Abstract: "We report on experiments with a new hybrid graph coloring algorithm, which combines a parallel version of Morgenstern's S Impasse algorithm [20], with exhaustive search. We contribute new test data arising in five different application domains, including register allocation and class scheduling. We test our algorithms both on this test data and on several types of randomly generated graphs. We compare our parallel implementation, which is done on the CM5, with two simple heuristics, the Saturation algorithm of Brélaz [4] and the Recursive Largest First (RLF) algorithm of Leighton [18]. We also compare our results with previous work reported by Morgenstern [20] and Johnson et al. [13]. Our main results are as follows: On the randomly generated graphs, the performance of Hybrid is consistently better than the sequential algorithms, both in terms of speed and number of colorings produced. However, on large random graphs, our algorithms do not come close to the best colorings found by other timeintensive algorithms such as the XRLF algorithm of Johnson et al. [13] and Morgenstern's tuned SImpasse algorithm. Of the five types of test data, three are easily colored even by the simple RLF and Saturation heuristics; one (the class scheduling data) is optimally colored by Hybrid but not by the simple heuristics, and one appears to be very hard. However, it should not be concluded that coloring is 'easy' in most applications. In several cases, such as the class and exam scheduling graphs, finding an optimal coloring is not sufficient to solve the problem at hand, but rather colorings satisfying additional restrictions are really needed. The Hybrid algorithm parallelizes well. This appears to be for three main reasons. First, the number of iterations needed by the Simpasse decreases as the number of processors increase. Second, in the exhaustive search algorithm the work involved in expanding the search tree is effectively shared among the processors. Third, on some tests, the SImpasse and ExhaustiveSearch procedures progress in a symbiotic fashion, one using a good coloring obtained by the other as a basis for further improvement. Overall, we are satisfied that our parallel algorithm effectively exploits the processing power of the CM5, and that further work on a hybrid algorithm can lead to even better results. Since the performance of all the implemented algorithms on random graphs does not correlate well with their performance on application data, we conclude that further effort spent in collecting application data is well justified, and suggest that new generators, which model the structure of application data, be investigated."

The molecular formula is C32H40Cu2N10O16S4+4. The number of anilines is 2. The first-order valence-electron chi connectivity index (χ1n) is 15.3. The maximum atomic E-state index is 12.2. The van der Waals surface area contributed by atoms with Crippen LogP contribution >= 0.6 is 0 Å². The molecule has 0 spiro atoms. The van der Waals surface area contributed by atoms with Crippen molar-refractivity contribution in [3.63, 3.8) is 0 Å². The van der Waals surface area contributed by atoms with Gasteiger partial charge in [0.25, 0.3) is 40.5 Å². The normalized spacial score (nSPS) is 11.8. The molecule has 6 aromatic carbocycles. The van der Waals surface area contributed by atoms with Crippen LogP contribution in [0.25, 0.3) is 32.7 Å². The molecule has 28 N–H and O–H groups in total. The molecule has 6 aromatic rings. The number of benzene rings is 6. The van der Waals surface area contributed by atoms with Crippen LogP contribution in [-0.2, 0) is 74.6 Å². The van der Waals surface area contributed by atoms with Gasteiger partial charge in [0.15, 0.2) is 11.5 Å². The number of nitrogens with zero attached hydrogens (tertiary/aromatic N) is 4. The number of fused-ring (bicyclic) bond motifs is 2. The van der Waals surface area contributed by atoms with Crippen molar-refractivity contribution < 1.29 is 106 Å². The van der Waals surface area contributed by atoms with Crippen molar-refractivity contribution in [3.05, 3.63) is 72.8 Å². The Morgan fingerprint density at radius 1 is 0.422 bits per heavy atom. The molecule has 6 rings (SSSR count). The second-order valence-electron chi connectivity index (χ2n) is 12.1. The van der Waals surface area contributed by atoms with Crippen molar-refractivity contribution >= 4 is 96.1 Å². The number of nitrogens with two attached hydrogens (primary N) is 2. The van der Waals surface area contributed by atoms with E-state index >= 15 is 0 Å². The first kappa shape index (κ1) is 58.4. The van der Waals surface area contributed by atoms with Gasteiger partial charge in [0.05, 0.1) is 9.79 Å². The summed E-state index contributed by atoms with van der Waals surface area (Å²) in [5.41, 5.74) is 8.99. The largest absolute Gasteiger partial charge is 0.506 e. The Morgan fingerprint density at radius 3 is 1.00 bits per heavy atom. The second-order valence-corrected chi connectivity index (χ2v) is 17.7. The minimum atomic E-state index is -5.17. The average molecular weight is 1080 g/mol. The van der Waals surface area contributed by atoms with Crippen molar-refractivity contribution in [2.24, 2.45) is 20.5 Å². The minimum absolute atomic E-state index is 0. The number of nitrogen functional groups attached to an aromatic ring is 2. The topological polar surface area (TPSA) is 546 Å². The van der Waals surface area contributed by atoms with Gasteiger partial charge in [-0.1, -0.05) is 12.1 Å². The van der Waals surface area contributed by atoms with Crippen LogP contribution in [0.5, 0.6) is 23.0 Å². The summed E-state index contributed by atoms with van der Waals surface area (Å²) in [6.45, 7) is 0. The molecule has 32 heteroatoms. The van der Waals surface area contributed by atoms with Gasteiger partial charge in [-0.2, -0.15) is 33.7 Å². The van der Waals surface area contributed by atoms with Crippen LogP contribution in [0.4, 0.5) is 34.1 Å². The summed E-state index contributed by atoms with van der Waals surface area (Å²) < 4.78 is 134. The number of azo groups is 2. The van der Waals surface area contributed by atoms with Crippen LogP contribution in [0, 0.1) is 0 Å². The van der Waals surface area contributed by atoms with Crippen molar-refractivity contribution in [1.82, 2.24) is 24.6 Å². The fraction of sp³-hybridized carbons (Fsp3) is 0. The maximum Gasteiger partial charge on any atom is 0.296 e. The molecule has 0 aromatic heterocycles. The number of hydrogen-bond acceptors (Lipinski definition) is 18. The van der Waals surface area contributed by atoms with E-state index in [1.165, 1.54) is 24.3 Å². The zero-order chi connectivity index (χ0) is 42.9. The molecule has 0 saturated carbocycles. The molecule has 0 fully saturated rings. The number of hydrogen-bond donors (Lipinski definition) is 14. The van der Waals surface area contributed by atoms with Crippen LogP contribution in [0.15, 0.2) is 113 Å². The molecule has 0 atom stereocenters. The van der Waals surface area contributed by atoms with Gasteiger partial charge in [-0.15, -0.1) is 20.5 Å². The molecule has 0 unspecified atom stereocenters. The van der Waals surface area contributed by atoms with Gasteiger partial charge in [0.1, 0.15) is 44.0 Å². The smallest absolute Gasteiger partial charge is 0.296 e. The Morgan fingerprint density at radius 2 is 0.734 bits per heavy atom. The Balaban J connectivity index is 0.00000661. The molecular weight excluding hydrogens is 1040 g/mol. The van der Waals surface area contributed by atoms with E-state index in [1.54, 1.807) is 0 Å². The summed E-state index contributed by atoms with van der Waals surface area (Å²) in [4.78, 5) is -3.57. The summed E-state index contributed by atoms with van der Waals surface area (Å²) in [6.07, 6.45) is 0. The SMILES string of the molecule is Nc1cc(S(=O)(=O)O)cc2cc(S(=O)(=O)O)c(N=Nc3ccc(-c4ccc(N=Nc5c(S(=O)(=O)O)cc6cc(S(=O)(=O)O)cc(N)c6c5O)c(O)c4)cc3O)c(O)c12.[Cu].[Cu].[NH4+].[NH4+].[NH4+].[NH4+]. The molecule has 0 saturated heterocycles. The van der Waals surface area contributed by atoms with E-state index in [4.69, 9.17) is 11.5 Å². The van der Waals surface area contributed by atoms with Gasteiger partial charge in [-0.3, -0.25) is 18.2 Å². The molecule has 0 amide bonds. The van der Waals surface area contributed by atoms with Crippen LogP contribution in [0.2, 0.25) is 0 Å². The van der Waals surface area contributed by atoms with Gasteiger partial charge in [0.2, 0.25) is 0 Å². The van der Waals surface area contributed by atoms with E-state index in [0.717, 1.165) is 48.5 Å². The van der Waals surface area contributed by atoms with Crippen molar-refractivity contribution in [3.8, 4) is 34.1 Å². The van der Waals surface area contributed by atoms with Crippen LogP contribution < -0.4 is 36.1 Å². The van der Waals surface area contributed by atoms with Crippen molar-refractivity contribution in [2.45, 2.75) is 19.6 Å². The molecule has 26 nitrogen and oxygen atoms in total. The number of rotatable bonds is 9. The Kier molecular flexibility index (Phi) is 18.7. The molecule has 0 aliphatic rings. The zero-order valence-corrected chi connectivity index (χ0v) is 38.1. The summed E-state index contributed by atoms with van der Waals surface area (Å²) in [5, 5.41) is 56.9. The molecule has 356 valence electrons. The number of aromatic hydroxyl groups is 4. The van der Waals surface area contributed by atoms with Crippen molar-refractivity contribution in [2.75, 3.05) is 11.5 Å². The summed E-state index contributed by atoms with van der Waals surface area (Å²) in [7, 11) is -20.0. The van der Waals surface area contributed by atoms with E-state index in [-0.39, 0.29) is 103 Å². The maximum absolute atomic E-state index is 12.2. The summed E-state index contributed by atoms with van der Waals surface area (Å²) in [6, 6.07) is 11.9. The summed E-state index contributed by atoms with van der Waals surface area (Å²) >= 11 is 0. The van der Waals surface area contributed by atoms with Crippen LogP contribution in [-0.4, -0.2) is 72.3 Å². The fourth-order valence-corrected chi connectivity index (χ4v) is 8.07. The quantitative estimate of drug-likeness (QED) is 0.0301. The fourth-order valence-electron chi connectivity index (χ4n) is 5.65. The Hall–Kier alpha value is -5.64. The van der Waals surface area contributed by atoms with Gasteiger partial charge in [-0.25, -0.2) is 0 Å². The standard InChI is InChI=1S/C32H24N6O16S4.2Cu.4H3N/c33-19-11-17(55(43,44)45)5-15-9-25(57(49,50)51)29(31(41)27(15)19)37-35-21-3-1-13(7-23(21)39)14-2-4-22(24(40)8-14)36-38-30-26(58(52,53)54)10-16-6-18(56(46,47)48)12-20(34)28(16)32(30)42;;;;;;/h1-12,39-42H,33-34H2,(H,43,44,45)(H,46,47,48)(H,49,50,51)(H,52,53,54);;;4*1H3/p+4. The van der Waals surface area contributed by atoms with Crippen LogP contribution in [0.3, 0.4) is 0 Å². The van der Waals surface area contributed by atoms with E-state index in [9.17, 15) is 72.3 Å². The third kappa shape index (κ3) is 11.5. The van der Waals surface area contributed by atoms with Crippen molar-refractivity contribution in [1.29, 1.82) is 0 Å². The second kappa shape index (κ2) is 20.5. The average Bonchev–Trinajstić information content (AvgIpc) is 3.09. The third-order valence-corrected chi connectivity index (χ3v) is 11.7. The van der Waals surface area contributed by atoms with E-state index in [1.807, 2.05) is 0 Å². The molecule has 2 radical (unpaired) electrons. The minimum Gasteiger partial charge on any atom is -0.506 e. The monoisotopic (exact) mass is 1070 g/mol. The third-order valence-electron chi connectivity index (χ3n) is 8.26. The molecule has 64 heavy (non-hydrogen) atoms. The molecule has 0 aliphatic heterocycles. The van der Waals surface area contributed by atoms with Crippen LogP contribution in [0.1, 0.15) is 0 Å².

1 edition published in 1994 in English and held by 2 WorldCat member libraries worldwide
Abstract: "We report on experiments with a new hybrid graph coloring algorithm, which combines a parallel version of Morgenstern's S Impasse algorithm [20], with exhaustive search. We contribute new test data arising in five different application domains, including register allocation and class scheduling. We test our algorithms both on this test data and on several types of randomly generated graphs. We compare our parallel implementation, which is done on the CM5, with two simple heuristics, the Saturation algorithm of Brélaz [4] and the Recursive Largest First (RLF) algorithm of Leighton [18]. We also compare our results with previous work reported by Morgenstern [20] and Johnson et al. [13]. Our main results are as follows: On the randomly generated graphs, the performance of Hybrid is consistently better than the sequential algorithms, both in terms of speed and number of colorings produced. However, on large random graphs, our algorithms do not come close to the best colorings found by other timeintensive algorithms such as the XRLF algorithm of Johnson et al. [13] and Morgenstern's tuned SImpasse algorithm. Of the five types of test data, three are easily colored even by the simple RLF and Saturation heuristics; one (the class scheduling data) is optimally colored by Hybrid but not by the simple heuristics, and one appears to be very hard. However, it should not be concluded that coloring is 'easy' in most applications. In several cases, such as the class and exam scheduling graphs, finding an optimal coloring is not sufficient to solve the problem at hand, but rather colorings satisfying additional restrictions are really needed. The Hybrid algorithm parallelizes well. This appears to be for three main reasons. First, the number of iterations needed by the Simpasse decreases as the number of processors increase. Second, in the exhaustive search algorithm the work involved in expanding the search tree is effectively shared among the processors. Third, on some tests, the SImpasse and ExhaustiveSearch procedures progress in a symbiotic fashion, one using a good coloring obtained by the other as a basis for further improvement. Overall, we are satisfied that our parallel algorithm effectively exploits the processing power of the CM5, and that further work on a hybrid algorithm can lead to even better results. Since the performance of all the implemented algorithms on random graphs does not correlate well with their performance on application data, we conclude that further effort spent in collecting application data is well justified, and suggest that new generators, which model the structure of application data, be investigated."